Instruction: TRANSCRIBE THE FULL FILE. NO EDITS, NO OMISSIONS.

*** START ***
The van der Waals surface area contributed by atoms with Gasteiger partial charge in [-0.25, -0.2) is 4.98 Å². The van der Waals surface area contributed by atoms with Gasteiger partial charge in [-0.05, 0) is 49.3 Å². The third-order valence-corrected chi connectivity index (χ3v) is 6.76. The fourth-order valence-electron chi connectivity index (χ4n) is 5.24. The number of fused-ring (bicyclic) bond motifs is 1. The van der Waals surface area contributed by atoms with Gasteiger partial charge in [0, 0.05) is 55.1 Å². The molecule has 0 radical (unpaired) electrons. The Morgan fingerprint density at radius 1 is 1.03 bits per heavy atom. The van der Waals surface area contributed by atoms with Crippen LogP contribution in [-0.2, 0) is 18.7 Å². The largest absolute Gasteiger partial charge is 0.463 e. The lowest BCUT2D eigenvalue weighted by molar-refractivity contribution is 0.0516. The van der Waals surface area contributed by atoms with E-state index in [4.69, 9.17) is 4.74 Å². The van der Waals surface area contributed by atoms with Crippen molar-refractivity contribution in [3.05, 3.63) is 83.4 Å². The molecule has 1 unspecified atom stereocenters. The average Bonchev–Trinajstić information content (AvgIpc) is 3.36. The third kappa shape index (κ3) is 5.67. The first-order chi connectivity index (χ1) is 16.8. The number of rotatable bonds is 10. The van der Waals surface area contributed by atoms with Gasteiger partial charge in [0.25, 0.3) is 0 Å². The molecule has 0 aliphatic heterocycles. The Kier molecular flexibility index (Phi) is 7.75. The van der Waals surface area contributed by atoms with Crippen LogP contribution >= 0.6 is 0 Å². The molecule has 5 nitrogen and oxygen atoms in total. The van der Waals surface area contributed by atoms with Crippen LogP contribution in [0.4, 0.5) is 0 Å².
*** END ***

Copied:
The van der Waals surface area contributed by atoms with Gasteiger partial charge in [-0.25, -0.2) is 4.98 Å². The van der Waals surface area contributed by atoms with Gasteiger partial charge in [-0.05, 0) is 49.3 Å². The third-order valence-corrected chi connectivity index (χ3v) is 6.76. The fourth-order valence-electron chi connectivity index (χ4n) is 5.24. The number of fused-ring (bicyclic) bond motifs is 1. The van der Waals surface area contributed by atoms with Gasteiger partial charge in [0, 0.05) is 55.1 Å². The molecule has 0 radical (unpaired) electrons. The Morgan fingerprint density at radius 1 is 1.03 bits per heavy atom. The van der Waals surface area contributed by atoms with Crippen LogP contribution in [-0.2, 0) is 18.7 Å². The largest absolute Gasteiger partial charge is 0.463 e. The lowest BCUT2D eigenvalue weighted by molar-refractivity contribution is 0.0516. The van der Waals surface area contributed by atoms with E-state index in [4.69, 9.17) is 4.74 Å². The van der Waals surface area contributed by atoms with Crippen molar-refractivity contribution in [3.05, 3.63) is 83.4 Å². The molecule has 1 unspecified atom stereocenters. The average Bonchev–Trinajstić information content (AvgIpc) is 3.36. The third kappa shape index (κ3) is 5.67. The first-order chi connectivity index (χ1) is 16.8. The number of rotatable bonds is 10. The van der Waals surface area contributed by atoms with Gasteiger partial charge in [0.25, 0.3) is 0 Å². The molecule has 0 aliphatic heterocycles. The Kier molecular flexibility index (Phi) is 7.75. The van der Waals surface area contributed by atoms with Crippen LogP contribution >= 0.6 is 0 Å². The molecule has 5 nitrogen and oxygen atoms in total. The van der Waals surface area contributed by atoms with Crippen LogP contribution in [0.4, 0.5) is 0 Å².